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Chinese authorities have banned government employees with Teslas from parking them inside government compounds, Reuters has reported, citing unnamed sources which noted the ban was on security grounds.
Tesla cars have cameras aimed at facilitating driving but so do many other cars, the report noted. Even so, the ban is on Teslas only, according to the sources.
Cameras and sensors on cars are there to capture the vehicle’s surroundings to make it easier for the driver to navigate said surroundings. Yet how this data is used has become a contentious issue, and the Tesla ban is the latest sign it is getting hotter.
The ban on Teslas parking on several government compounds comes a couple of months after another ban, that one concerning military compounds in China. In March, Reuters reported Chinese authorities had banned Teslas from even entering military compounds on security grounds.
The bans are not the only Chinese problems Tesla is having. Soon after the March ban, the company had to assure the authorities that the eight cameras featured in a Tesla are not there for spying. The assurance seems to not have worked, but then things got worse when a Tesla owner used the Shanghai auto show to publicly accuse Tesla of putting faulty brakes in some cars.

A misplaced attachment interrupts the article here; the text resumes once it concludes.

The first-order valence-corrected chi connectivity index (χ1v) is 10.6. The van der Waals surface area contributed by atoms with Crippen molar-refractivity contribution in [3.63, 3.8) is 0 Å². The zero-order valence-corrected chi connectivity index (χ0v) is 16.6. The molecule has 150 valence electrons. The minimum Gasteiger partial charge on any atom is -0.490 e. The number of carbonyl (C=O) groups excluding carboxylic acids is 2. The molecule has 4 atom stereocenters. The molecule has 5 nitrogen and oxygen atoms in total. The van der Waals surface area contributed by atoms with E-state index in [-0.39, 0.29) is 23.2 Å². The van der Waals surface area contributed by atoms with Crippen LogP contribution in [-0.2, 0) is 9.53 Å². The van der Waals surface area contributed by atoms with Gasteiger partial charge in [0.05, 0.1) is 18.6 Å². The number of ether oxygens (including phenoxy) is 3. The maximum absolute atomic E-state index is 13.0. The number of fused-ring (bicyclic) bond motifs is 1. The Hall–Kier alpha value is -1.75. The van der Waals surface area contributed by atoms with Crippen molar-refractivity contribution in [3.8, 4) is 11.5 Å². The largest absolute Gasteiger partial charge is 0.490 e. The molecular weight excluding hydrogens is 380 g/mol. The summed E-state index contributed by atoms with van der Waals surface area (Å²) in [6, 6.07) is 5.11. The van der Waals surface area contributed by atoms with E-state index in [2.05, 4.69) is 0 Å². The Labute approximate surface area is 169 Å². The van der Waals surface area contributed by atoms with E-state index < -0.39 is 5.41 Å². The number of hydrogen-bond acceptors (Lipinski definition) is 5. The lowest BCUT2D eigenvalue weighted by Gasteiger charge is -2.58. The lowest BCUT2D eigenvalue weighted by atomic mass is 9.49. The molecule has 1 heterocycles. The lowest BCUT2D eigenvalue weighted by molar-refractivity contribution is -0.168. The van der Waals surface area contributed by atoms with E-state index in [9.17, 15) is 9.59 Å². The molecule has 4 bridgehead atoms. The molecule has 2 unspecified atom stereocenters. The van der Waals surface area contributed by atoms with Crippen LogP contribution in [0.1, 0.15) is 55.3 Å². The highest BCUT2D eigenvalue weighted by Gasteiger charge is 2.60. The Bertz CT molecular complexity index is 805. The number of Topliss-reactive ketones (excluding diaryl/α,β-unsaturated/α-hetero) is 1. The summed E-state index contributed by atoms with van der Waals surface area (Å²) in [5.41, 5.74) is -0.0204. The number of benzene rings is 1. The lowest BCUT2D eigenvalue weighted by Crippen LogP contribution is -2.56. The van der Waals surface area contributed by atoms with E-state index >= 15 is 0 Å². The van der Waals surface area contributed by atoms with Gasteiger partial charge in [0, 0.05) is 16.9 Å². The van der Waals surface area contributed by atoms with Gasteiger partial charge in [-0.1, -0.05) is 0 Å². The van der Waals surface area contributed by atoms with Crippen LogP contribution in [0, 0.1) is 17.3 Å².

Related: The $87 Billion Chinese Car Maker That Hasn’t Sold A Single Car
The video of the woman standing on her car and shouting at the Tesla booth went viral and even prompted a reaction from the Chinese Communist Party, which grabbed the opportunity to criticize Tesla for being arrogant after the company said, “We won’t respond to unreasonable requests from customers.”
It appears the lady in the viral video was not the only one having problems with her car’s brakes, judging by internet reactions to her video. These reactions led to Tesla releasing a statement that said, “Tesla complies with and obeys the decisions of relevant government departments, respects consumers, abides by laws and regulations, and actively cooperates with all investigations by relevant government departments.”
According to a VOA report that cited unnamed experts, the pressure China is exerting on Tesla has to do less with any actual problems than with the authorities' desire to have Tesla share its technology with Beijing.
By Charles Kennedy for Oilprice.com
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Charles is a writer for Oilprice.com